Russell: There is a premise that regulation, particularly around content, is unnecessary because the marketplace of ideas will ensure that quality information will emerge and gain widespread acceptance. By extension, this view advocates a hands-off approach to media regulation. But clearly the best quality information is not rising to the top. Our digital space is the way it is because unregulated businesses made it that way. If we step back for just a minute, can’t we imagine a better kind of communication space than the one now served up by digital giants Meta and Google and X, and so on? Is a “public option” digital space, for example—one that prioritizes solid information and civil discourse over profits—that difficult to imagine building and maintaining?

That’s a fair question. What would it take for that sort of change to happen?

Russell: As long as both media and politics are driven by financial interests, any changes will be superficial. The internet is where we conduct the vast majority of public discussion, and the way the internet is now — defined by the predominant business-model need for clicks, the push toward anger and extremism and agitation, the information silo-ing — all of that puts great hurdles up to discussion, which makes it very difficult in a democracy to problem-solve. We have to take our digital technologies to a next stage that better serves the public interest.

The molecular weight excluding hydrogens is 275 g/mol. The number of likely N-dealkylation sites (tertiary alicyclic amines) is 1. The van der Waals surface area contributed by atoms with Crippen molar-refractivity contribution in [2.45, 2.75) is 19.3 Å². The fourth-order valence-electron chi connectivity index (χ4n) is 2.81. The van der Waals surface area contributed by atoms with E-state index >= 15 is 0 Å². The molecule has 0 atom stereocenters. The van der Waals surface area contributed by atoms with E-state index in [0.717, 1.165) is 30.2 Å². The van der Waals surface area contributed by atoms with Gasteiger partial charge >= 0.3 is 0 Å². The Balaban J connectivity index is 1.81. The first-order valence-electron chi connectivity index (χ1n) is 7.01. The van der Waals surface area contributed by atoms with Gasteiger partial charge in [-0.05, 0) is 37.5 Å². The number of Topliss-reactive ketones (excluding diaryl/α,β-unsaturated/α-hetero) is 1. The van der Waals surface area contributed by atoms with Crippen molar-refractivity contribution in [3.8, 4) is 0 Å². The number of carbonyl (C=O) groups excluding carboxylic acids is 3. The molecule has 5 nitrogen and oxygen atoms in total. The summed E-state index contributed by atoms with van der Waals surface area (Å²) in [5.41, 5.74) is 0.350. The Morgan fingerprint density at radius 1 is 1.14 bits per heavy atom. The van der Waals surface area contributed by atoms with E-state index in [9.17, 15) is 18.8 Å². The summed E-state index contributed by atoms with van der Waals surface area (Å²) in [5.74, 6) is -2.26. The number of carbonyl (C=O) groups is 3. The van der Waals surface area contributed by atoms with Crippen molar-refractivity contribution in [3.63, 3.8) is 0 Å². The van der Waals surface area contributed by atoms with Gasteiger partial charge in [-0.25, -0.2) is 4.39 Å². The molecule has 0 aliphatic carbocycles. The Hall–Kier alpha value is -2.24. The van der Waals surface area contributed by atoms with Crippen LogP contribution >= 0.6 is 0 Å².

More broadly, do you see any big changes on the horizon for media in relation to politics?

Powers: I think the relationship has changed and will continue changing. Politicians still engage with the press in various ways, but if they want to reach a large segment of the population, they often find it just as easy to do that by going on an entertainment podcast or posting to social media rather than facing the more serious questions that they might get from a hostile independent press. Journalists are adapting simply by focusing less on the one-on-one interview “gotcha” moment with politicians and doing more deep-dive documentary analysis. On the other hand, politicians will claim very reasonably that they’re going where the audiences are, because the audience for “The View” or a popular podcast is larger than what the evening news gets. But it’s also a way of shielding themselves from critical scrutiny, and, for some, to spread misinformation.